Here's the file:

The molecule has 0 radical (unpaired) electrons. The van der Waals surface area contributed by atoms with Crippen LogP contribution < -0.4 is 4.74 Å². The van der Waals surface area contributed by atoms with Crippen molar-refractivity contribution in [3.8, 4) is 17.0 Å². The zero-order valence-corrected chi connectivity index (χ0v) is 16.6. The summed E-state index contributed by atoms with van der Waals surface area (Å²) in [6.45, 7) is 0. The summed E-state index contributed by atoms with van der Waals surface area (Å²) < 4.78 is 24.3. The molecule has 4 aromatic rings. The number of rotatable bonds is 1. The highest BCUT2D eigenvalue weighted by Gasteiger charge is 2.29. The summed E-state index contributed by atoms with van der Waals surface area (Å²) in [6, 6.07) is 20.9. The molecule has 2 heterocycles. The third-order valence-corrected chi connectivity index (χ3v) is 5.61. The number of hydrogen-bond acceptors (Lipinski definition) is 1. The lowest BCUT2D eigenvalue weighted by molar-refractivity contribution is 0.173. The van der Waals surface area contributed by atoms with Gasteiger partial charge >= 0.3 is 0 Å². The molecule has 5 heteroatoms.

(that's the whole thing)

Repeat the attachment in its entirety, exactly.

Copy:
The molecule has 0 radical (unpaired) electrons. The van der Waals surface area contributed by atoms with Crippen LogP contribution < -0.4 is 4.74 Å². The van der Waals surface area contributed by atoms with Crippen molar-refractivity contribution in [3.8, 4) is 17.0 Å². The zero-order valence-corrected chi connectivity index (χ0v) is 16.6. The summed E-state index contributed by atoms with van der Waals surface area (Å²) in [6.45, 7) is 0. The summed E-state index contributed by atoms with van der Waals surface area (Å²) < 4.78 is 24.3. The molecule has 4 aromatic rings. The number of rotatable bonds is 1. The highest BCUT2D eigenvalue weighted by Gasteiger charge is 2.29. The summed E-state index contributed by atoms with van der Waals surface area (Å²) in [6, 6.07) is 20.9. The molecule has 2 heterocycles. The third-order valence-corrected chi connectivity index (χ3v) is 5.61. The number of hydrogen-bond acceptors (Lipinski definition) is 1. The lowest BCUT2D eigenvalue weighted by molar-refractivity contribution is 0.173. The van der Waals surface area contributed by atoms with Gasteiger partial charge >= 0.3 is 0 Å². The molecule has 5 heteroatoms.